These overdue book reviews are getting out of hand. I had no idea that I was so far behind. Time to start doubling-up.
After reading the amazing The City and The City by China Miéville (my review), I decided that I needed to start digging into the author’s other novels. Over the summer I tackled the Miéville’s latest, Embassytown, and another recent novel, Kraken.
Embassytown begins with alternating chapters from “before” and “after”. Before and after what, exactly, are a mystery. The reader is left purposely adrift for almost 100 pages, trying to figure out what’s going on. It’s almost as though the author were purposely trying to eliminate the easily distracted readers before getting to the meat of the story. Once the stories merge, it becomes a fascinating sci-fi novel of big ideas.
The embassy town of the title is located on a remote planet on the edge of the explored universe. The planet is inhabited by strange creatures who are useful in that they are able to “biomanufacture” products. The products are grown on farms and then shipped via living intestinal-type pipes into the human city, the embassy town, where they are prepared for shipment to waiting consumers. If that’s not the perfect metaphor for the manufacture/consumer relationship, I don’t know what is. However interesting this process is, it’s not the central idea behind Embassytown.
The creatures living on this planet have two mouths that they use for speech. Their speech is represented in the novel by the part spoken by one mouth written as though it were the numerator and the part spoken by the second mouth as the denominator. If it seems that speaking from two mouths would be a recipe for duplicity, that’s not the case here – at first. The beings on this planet cannot conceive of that which is not – or lies. The introduction of lies, which has a narcotic effect on the locals, leads to a planet of language junkies and a colonist population in danger of total destruction.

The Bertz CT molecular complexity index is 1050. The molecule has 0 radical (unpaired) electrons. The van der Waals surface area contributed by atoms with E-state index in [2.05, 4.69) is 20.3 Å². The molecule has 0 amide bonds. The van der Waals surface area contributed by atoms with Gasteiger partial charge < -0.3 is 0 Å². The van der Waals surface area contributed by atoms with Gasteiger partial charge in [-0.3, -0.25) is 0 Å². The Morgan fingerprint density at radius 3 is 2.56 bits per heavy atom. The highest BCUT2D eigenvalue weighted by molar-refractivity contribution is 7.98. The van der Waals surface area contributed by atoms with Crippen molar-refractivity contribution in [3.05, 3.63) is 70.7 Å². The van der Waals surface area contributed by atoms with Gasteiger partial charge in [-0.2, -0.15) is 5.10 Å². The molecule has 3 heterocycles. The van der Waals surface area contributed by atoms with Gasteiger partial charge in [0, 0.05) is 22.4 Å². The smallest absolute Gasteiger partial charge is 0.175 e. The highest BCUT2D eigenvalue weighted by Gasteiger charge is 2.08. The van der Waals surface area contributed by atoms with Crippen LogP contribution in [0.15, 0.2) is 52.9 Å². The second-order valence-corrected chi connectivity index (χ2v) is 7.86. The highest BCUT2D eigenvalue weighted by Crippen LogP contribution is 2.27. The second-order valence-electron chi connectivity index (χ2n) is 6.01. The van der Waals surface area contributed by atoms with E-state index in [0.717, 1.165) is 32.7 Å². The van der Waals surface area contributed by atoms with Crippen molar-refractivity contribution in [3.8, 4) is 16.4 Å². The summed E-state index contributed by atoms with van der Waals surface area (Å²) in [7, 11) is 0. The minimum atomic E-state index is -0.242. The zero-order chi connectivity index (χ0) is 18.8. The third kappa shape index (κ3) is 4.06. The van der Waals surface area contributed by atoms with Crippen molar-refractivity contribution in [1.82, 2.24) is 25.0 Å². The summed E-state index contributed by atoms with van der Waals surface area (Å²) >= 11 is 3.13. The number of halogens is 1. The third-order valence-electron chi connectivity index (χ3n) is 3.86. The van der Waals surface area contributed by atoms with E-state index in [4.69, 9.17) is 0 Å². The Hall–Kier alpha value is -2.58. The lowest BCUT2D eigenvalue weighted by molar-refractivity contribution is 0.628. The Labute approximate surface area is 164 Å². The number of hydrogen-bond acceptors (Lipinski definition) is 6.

Any attempt to summarize the novel, like this one, almost necessarily does a disservice to the novel. Embassytown is a sprawling epic on the ideas of languages, how they work, their meaning, and their importance to life itself. I enjoyed the novel and was ready for more Miéville, but I recognize that Embassytown is clearly not everyone’s thing.
Kraken is an entirely different novel. This novel is set in a what is more or less modern-day London. It begins with Billy Harrow noting the abrupt departure of a man with a doomsday sandwich board from his regular spot outside the London Natural History Museum. Foreshadowing. Billy is a curator of exhibits at the museum. His prize specimen – the museum’s prize specimen – a perfectly intact giant squid, beautifully preserved by Billy, has disappeared. The improbability of the enormous tank holding the squid just disappearing is baffling to all – but suggests an inside job.
The disappearance launches Billy into a world that is usually carefully hidden just beneath the surface of our world. It is a world of strange sects, paranormal investigation police units, dark forces, spirits, magic, and mayhem. The disappearance of the squid could possibly hint at the destruction of the world. A lot is riding on locating the squid, and everyone believes that Billy, preserver of the specimen, holds the answers. Yanked from his quiet life as a museum curator, Billy is unsure of who he should trust amidst competing offers of help and shifting alliances. A gripping page-turner, this was a perfect read for the beach.
Maybe these reviews are overdue because I am unable to write about either book without making them sound completely bizarre. Sure, they are that, but these are well written stories, too. I do not recommend either novel for the science fiction phobic. If you’re a genre reader, Miéville may be for you.